Control Structures

Make a Decision: If-Statement

Patrick 🐥 is a very polite duck who likes to greet everyone he meets with “Good Morning,” “Good Afternoon,” or “Good Night” depending on the current time.

Sun rising rapidly over a mountain

(image by National Geographic: giphy.com/natgeochannel)

As we learned before, we can print these statements as below:

System.out.println("Good Morning");   // say it between 0:00 - 11:59
System.out.println("Good Afternoon"); // say it between 12:00 - 19:59
System.out.println("Good Night");     // say it between 20:00 - 23:59

However, we also know Patrick 🐥 should only decide to say one of these statements based on the current time.

In other words, we need to write code that makes a decision on what to print based on the conditions of the situation (conditionally).

In Java, we make a decision by using an if statement or an if…else statement. Read the notes below:

If Statement

if(boolean expression){
    Action(s) to Take
}

An if statement follows the structure shown above. The actions to take (statements) in the block will only be executed if the boolean expression is true. Otherwise, the program will skip to the statement after the block if the Boolean expression is false.

If-Else Statement

if(boolean expression){
    Action(s) to Take A
}else{
    Action(s) to Take B
}

An if-else statement follows the structure shown above. If the boolean expression is true, the program will execute the Action(s) to Take A within the if block. Otherwise, the program executes only Action(s) to Take B within the else-block.

Example

boolean likeMusic = true;
if(likeMusic == true) {
    System.out.println("I like Music");
} else {
    System.out.println("I don't like Music");
}

The code above will print the statement I like Music because the boolean expression, likeMusic == true, is true.

Let’s revisit the greating example above, and make decision for Patrick on whether to say “Good Morning,” “Good Afternoon,” “Good Night”.

Patrick should say “Good Morning” between 0:00 - 11:59, “Good Afternoon” between 12:00 - 19:59, and “Good Night” between 20:00 - 23:59.

  1. We have a variable currentHour that stores the current hour.
  2. Fill out the correct boolean expression A and boolean expression B to complete the program.
  3. Test your result by assigning the variable currentHour to numbers from 0 to 23:

Repeat It Again: For-Loop, While-Loop

In math class, Patrick’s 🐥 teacher ask the class to solve a math challenge, and he might need some help.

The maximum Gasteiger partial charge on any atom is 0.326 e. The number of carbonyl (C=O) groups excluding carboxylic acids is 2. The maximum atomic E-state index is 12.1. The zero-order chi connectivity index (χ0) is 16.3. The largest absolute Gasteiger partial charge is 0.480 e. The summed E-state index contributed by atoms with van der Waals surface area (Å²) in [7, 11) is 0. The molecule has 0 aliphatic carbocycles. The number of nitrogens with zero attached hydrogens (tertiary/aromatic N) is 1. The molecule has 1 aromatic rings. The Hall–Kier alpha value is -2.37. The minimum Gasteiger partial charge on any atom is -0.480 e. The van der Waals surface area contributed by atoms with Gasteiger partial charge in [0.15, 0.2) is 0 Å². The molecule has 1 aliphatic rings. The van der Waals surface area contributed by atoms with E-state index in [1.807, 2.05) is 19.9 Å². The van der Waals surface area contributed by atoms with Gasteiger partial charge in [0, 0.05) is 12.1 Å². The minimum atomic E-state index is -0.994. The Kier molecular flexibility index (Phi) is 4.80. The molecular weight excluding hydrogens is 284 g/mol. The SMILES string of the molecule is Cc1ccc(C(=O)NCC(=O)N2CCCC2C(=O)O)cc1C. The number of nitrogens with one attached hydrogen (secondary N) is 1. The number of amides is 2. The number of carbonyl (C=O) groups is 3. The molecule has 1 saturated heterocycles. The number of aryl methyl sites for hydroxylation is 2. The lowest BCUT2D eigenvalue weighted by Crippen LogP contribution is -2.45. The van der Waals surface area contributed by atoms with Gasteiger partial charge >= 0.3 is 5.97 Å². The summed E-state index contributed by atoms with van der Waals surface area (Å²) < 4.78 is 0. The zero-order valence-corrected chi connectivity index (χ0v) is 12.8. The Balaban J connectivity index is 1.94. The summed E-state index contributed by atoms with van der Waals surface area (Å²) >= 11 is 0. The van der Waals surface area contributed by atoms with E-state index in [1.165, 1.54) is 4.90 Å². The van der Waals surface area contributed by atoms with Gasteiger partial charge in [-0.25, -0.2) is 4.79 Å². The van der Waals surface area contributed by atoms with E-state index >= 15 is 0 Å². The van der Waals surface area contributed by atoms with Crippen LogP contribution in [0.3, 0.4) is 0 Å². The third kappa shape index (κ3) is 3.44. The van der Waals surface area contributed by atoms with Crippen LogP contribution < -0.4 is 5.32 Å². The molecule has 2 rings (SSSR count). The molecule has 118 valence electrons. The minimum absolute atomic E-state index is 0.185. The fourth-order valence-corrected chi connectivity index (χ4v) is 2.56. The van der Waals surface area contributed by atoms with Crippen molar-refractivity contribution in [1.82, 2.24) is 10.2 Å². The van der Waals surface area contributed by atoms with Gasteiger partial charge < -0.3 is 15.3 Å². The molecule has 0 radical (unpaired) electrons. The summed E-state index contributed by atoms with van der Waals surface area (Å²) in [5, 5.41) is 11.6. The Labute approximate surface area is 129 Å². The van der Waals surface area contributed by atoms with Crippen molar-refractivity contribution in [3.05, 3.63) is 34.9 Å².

The teacher asks them to find the sum of 1, 2, 3, …., 100. That is what is 1 + 2 + 3 + 4 … + 99 + 100?

While we can plug this into a calculator, that is gonna take a while. Thankfully, in Java, you can easily calculate this in 3 lines with the help of a for loop or while loop.

For loops and While loops are control structures in Java that allow you to execute blocks of code multiples times.

While Loop

while(boolean expression){
    Action(s) to Take
}

Action(s) to Take in the while block will be executed as long as the boolean expression is true.

The following is an example that prints out 1 through 10:

int number = 1;
while(number <= 10){
    System.out.println(number);
    number = number + 1;        // number is incremented by 1
}

In the while loop above, the program will print out the value of number and increment number. This step will be performed as long as number <= 10, and in this case the loop terminates when number is 11.

Note: For while loops, you must remember to increment the conditional variable, otherwise you will introduce an infinite loop into your program.

For Loop

for(initialization; termination condition; update statement){
    Action(s) to Take
}

In a for loop, there are three parts the in condition block: initialization, termination condition, and update statement.

  1. When executing a for loop, the program will execute the initialization part. An example is, int number = 1.
  2. Next, the program checks for termination condition. An example is number <= 10.
  3. If it is true:
    1. execute the Action(s) to Take
    2. execute the update statement (an example is number = number + 1)
  4. Repeat step 2 and 3.
  5. If the termination condition is false, exit the for loop.

The following is an example that prints out 1 through 10:

for(int number = 1; number <= 10; number = number + 1){
    System.out.println(number);
}

After learning about for loop and while loop, let’s see how do we help Patrick 🐥 and calculate 1 + 2 + 3 + 4 … + 99 + 100 easily?

Let’s try to do it in a while loop:

  1. We have a variable called total that tracks the total addition sum we get so far.
  2. We have a variable called num that tracks the next number to be added to total.
  3. Write out the appropriate boolean expression and write out the while loop.

By following those step we will get a while loop like this:

int total = 0;
int num = 1;
while(num <= 100){
    total = total + num;
    num = num + 1;
}
System.out.println("Answer calculated in a while loop: " + total);

Test this out below by clicking Run and write a for loop version that calculates the same thing! You should get the same answer!